Students in practical class in medical school

Work in medicine

Advice, information and resources to help you progress your career in medicine

Medicine offers many opportunities such as being part of a respected profession, being of service to your community and saving lives.

Most doctors work in hospitals or general practice,. Others work in areas such as industry, the armed forces, academic medicine and full-time research. You should want to make a real difference and have a concern for the welfare of others as well as good communication and teamwork skills.

Medical training is intellectually and emotionally challenging. You'll need a lot of drive and self-motivation. Work as a doctor is demanding and requires you to be able to cope with pressure every day. It's important at the outset to consider what you're letting yourself in for.

You should convince yourself, and a prospective medical school, that you know what you're facing and show you have the necessary skills and attributes.

Investigate what medical work is really like by talking to professionals including junior doctors and GPs. Ask them about the rewards of the work, their working hours, life-style, and the pressures they face. Speak to graduates studying medicine to find out how they find it.

Applying to study medicine as a graduate

Applications to medical schools are made through UCAS. The closing date is mid-October for entry the following autumn.

There are 3 options for graduates.

A shortened graduate entry course (GEM)

Usually 4 years. Designed specifically for graduates. Some are only open to graduates with a science degree and others are open to graduates with any degree. Some medical schools require specific subjects at A-Level, so visit their websites to find out more.

University Approximate number of places Required aptitude test

Barts (QMUL)

40

UKCAT

Birmingham

60

None

Cambridge

41

BMAT (if applying to standard course as well. Otherwise, none

Cardiff

N/A - Places are only available for those currently on a Feeder Stream course

 

Dundee/St Andrews

55

UKCAT - Situational Judgement Test

Imperial

45

BMAT

King's College London

28

UKCAT

Liverpool

29

GAMSAT

Newcastle

25

UKCAT

Nottingham

93

GAMSAT

Oxford

30

BMAT

Southampton

48

UKCAT

St George's

50-70

GAMSAT

Swansea

70

GAMSAT

Warwick

193

UKCAT

 

A standard undergraduate course

Usually 5 years. Designed for school leavers but open to graduates with any degree background and the required science A-levels.

A standard undergraduate course with foundation year

Usually 6 years. Designed for school leavers or graduates without the required science background.

For details of all Medical School courses go to the UCAS website.

Entry requirements

Medical schools vary in entry requirements, in the number of places for graduates and in fees. Most fast track courses have admission tests. To have a reasonable chance of success you would usually have to meet the following criteria:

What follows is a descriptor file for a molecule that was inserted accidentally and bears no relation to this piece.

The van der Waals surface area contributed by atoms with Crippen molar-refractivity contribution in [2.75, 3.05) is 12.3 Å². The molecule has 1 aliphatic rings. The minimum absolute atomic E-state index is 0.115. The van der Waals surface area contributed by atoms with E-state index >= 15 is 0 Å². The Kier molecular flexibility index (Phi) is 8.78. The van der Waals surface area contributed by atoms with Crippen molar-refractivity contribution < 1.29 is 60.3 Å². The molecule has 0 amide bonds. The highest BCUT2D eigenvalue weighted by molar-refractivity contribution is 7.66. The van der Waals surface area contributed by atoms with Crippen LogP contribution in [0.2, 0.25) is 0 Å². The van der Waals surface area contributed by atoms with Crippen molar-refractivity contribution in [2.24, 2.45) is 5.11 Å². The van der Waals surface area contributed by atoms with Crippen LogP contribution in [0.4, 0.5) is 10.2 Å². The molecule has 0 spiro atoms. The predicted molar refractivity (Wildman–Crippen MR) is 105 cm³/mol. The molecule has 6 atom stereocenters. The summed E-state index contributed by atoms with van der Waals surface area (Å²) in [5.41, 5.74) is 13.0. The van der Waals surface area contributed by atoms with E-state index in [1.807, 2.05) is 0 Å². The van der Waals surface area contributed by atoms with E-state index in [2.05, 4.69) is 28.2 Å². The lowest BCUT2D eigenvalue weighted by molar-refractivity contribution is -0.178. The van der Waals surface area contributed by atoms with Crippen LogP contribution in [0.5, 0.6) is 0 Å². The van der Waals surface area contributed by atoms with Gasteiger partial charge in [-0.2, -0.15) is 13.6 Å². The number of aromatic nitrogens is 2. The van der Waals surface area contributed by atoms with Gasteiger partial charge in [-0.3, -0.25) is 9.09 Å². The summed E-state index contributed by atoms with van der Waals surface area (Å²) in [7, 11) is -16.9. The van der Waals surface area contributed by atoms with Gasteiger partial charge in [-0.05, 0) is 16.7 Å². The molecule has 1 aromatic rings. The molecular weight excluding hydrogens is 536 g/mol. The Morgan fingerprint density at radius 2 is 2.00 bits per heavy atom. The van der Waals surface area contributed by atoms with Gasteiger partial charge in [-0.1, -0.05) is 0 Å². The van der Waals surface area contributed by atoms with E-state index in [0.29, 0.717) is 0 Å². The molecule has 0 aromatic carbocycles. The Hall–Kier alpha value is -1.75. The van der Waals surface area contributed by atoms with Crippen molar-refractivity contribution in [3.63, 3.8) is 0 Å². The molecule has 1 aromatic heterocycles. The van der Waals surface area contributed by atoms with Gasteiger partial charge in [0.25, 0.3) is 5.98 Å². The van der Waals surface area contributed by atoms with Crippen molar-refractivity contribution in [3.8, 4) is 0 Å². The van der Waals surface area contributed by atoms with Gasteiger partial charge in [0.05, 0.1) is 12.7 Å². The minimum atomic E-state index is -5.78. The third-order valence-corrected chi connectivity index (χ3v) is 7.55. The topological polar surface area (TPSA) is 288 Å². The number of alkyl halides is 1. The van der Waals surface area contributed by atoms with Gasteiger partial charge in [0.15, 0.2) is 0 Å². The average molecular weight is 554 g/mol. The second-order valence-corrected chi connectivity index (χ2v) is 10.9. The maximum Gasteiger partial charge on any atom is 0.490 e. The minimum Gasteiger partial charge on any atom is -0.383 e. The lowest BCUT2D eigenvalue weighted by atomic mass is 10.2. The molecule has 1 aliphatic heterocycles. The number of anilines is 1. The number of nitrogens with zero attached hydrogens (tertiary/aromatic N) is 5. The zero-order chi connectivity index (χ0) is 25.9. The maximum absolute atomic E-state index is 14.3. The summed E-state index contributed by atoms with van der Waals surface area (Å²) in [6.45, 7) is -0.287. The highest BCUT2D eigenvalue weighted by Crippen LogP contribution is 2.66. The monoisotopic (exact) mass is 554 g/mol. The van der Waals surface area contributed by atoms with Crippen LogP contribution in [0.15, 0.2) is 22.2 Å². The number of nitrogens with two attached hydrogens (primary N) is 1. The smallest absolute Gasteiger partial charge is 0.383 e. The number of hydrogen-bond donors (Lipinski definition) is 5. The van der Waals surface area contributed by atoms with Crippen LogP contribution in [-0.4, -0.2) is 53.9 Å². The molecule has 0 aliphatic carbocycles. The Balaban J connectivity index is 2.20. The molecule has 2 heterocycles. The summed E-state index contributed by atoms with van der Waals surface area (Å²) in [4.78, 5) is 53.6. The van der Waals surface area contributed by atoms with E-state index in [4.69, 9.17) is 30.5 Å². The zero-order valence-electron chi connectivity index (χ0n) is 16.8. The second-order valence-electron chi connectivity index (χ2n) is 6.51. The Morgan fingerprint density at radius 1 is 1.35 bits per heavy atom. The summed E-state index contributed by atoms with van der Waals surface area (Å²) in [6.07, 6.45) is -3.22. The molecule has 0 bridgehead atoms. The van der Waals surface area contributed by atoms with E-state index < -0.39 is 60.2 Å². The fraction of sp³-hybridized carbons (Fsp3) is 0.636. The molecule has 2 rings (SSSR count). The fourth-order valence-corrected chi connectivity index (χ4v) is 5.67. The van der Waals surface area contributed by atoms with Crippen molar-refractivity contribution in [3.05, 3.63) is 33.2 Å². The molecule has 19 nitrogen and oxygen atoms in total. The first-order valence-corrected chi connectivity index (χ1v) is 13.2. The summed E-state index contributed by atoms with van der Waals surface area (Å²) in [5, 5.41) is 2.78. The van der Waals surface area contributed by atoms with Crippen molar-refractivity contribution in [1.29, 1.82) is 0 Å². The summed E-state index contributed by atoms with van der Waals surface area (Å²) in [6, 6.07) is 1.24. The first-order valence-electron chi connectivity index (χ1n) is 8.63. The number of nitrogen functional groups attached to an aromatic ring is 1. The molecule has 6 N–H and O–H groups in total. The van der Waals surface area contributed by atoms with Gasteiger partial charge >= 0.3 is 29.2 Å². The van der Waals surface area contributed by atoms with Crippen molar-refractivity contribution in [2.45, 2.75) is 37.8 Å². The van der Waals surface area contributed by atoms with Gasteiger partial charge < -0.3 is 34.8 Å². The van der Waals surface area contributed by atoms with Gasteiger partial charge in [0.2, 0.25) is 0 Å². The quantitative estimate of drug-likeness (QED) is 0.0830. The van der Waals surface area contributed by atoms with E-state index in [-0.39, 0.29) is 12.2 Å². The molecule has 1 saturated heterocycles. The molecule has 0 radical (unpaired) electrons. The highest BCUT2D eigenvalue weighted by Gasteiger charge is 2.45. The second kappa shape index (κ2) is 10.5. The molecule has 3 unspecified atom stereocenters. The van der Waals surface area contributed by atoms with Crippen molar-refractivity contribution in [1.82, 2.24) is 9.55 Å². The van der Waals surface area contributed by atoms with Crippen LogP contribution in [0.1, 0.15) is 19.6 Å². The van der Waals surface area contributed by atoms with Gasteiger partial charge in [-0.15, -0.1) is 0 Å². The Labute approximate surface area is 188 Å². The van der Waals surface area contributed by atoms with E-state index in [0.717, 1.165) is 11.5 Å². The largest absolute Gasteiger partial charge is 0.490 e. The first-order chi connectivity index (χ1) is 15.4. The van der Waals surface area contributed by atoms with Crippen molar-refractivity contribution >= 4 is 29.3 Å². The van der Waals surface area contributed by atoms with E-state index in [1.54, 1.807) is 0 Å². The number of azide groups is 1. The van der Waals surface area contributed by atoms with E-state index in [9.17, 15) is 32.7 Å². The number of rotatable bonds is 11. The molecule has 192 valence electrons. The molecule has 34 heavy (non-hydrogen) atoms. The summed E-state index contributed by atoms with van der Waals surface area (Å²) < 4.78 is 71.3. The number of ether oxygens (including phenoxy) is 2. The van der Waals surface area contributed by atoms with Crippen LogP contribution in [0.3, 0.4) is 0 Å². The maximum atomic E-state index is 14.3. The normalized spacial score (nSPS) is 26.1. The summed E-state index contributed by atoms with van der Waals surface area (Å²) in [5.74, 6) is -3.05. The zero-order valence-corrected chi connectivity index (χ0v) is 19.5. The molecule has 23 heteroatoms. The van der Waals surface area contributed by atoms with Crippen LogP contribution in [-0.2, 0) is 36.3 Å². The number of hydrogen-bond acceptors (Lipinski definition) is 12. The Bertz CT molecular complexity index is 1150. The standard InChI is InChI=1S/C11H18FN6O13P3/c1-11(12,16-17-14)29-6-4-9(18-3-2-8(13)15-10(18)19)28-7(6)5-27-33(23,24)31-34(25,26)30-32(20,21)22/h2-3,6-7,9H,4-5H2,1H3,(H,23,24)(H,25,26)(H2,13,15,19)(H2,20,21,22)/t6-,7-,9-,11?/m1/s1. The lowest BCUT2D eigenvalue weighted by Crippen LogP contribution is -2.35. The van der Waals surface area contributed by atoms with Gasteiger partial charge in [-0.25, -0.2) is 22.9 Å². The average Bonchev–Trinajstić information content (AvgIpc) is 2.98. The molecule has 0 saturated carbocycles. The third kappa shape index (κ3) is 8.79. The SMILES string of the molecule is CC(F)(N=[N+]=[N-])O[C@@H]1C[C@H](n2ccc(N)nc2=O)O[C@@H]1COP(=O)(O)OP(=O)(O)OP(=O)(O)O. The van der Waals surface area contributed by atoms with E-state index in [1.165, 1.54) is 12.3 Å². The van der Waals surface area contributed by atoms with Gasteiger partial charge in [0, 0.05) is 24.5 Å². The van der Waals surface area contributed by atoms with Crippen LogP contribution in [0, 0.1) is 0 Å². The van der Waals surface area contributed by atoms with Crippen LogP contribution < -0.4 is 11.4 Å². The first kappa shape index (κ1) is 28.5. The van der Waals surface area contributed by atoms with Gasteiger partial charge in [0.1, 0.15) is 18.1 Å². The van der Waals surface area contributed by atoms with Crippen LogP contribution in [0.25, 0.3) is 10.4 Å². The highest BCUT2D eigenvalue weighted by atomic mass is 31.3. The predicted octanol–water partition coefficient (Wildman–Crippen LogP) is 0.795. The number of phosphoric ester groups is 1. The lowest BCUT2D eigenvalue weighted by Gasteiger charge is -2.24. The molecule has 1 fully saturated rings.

• a minimum 2:1 with good academic references
  • written guarantee of your ability to fund yourself through the training
  • evidence of motivation
  • knowledge of medicine (preferably with relevant work experience)
  • an understanding of the demands of the course

Medical schools

Medical schools vary in their ethos and atmosphere and in the structure of their course. For example, some use clinical teaching in the early years. So you should research courses carefully as well as checking your eligibility to apply.

Most medical schools are happy to respond to informed queries. Most also offer open days where you can find out more about the course and meet current graduate medical students.

Things to consider when choosing a course

Things to consider

Check entry requirements early. Identify gaps so you can work to acquire the skills, experience and knowledge needed.

The physical location of the medical school includes the experience you might get. Training in a London hospital might be very different to training in a less urban environment. Your choice might come down to personal preferences so be clear about what each of your choices can offer you. You may need to justify your choice.

Check each institution to see how the course is structured and what will be expected of you as your progress through the course. It is likely that you will be exposed to a range of different teaching methods ranging from problem based learning (PBL), lectures, clinical placements, tutorials, practical sessions, projects, to e-learning and skills training but the mix and emphasis may be different in different institutions.

Some courses may have more applications than others. You might want to apply to schools at different levels of competition.

Think about the catchment area of each medical school. Are there specialist hospitals that might give you experience not on offer elsewhere? Does the medical school have any unique facilities or research?

Pre-entry tests

Most graduate medical schools use standard tests in their application process. These tests are test aptitude rather than educational achievement. Ask each medical school which test they require you to sit. There are 3 main tests:

You'll take these tests under time constraints so consider this when you practise. Network with current graduate medical students and ask them for advice about preparing for admissions tests.

You may find other students' opinions on medical discussion forum websites helpful. The UCAS website also has additional information on admissions tests.

Medical school application process

  • Applications are made through UCAS and the closing date is 15 October each year for courses beginning the following autumn
  • Choose no more than 4 courses – the course code for most of the GEM courses is A101 and it's possible to have a mix of undergraduate and GEM courses within your choices